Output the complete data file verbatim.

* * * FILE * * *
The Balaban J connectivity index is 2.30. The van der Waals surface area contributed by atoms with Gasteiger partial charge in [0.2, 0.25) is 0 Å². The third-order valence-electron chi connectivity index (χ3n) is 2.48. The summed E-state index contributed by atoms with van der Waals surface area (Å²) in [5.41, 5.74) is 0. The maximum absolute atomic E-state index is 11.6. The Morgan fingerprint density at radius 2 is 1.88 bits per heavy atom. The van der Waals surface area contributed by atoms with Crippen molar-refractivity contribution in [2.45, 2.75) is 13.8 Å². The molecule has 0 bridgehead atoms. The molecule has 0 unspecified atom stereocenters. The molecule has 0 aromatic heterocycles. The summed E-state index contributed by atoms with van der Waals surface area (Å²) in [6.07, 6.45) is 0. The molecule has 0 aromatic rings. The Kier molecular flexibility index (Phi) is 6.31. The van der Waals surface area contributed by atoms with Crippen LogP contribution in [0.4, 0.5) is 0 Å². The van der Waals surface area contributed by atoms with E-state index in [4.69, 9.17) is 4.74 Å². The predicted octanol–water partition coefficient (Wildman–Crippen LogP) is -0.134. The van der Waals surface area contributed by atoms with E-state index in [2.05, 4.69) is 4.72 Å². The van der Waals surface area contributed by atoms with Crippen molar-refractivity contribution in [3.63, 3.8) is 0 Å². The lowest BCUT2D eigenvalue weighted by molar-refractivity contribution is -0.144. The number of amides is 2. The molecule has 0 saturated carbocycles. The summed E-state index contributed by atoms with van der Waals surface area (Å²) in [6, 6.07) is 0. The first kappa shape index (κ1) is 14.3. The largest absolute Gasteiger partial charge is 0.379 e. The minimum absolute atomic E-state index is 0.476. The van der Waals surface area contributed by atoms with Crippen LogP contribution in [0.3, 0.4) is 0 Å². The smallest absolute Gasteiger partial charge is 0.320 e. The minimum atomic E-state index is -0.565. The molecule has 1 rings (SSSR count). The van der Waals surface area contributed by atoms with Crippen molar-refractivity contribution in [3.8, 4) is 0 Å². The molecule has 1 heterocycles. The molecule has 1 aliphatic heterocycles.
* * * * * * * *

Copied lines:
The Balaban J connectivity index is 2.30. The van der Waals surface area contributed by atoms with Gasteiger partial charge in [0.2, 0.25) is 0 Å². The third-order valence-electron chi connectivity index (χ3n) is 2.48. The summed E-state index contributed by atoms with van der Waals surface area (Å²) in [5.41, 5.74) is 0. The maximum absolute atomic E-state index is 11.6. The Morgan fingerprint density at radius 2 is 1.88 bits per heavy atom. The van der Waals surface area contributed by atoms with Crippen molar-refractivity contribution in [2.45, 2.75) is 13.8 Å². The molecule has 0 bridgehead atoms. The molecule has 0 unspecified atom stereocenters. The molecule has 0 aromatic heterocycles. The summed E-state index contributed by atoms with van der Waals surface area (Å²) in [6.07, 6.45) is 0. The molecule has 0 aromatic rings. The Kier molecular flexibility index (Phi) is 6.31. The van der Waals surface area contributed by atoms with Crippen LogP contribution in [0.4, 0.5) is 0 Å². The van der Waals surface area contributed by atoms with E-state index in [4.69, 9.17) is 4.74 Å². The predicted octanol–water partition coefficient (Wildman–Crippen LogP) is -0.134. The van der Waals surface area contributed by atoms with E-state index in [2.05, 4.69) is 4.72 Å². The van der Waals surface area contributed by atoms with Crippen molar-refractivity contribution in [3.63, 3.8) is 0 Å². The lowest BCUT2D eigenvalue weighted by molar-refractivity contribution is -0.144. The number of amides is 2. The molecule has 0 saturated carbocycles. The summed E-state index contributed by atoms with van der Waals surface area (Å²) in [6, 6.07) is 0. The first kappa shape index (κ1) is 14.3. The largest absolute Gasteiger partial charge is 0.379 e. The minimum absolute atomic E-state index is 0.476. The van der Waals surface area contributed by atoms with Crippen LogP contribution in [0.3, 0.4) is 0 Å². The smallest absolute Gasteiger partial charge is 0.320 e. The minimum atomic E-state index is -0.565. The molecule has 1 rings (SSSR count). The van der Waals surface area contributed by atoms with Crippen molar-refractivity contribution in [3.8, 4) is 0 Å². The molecule has 1 heterocycles. The molecule has 1 aliphatic heterocycles.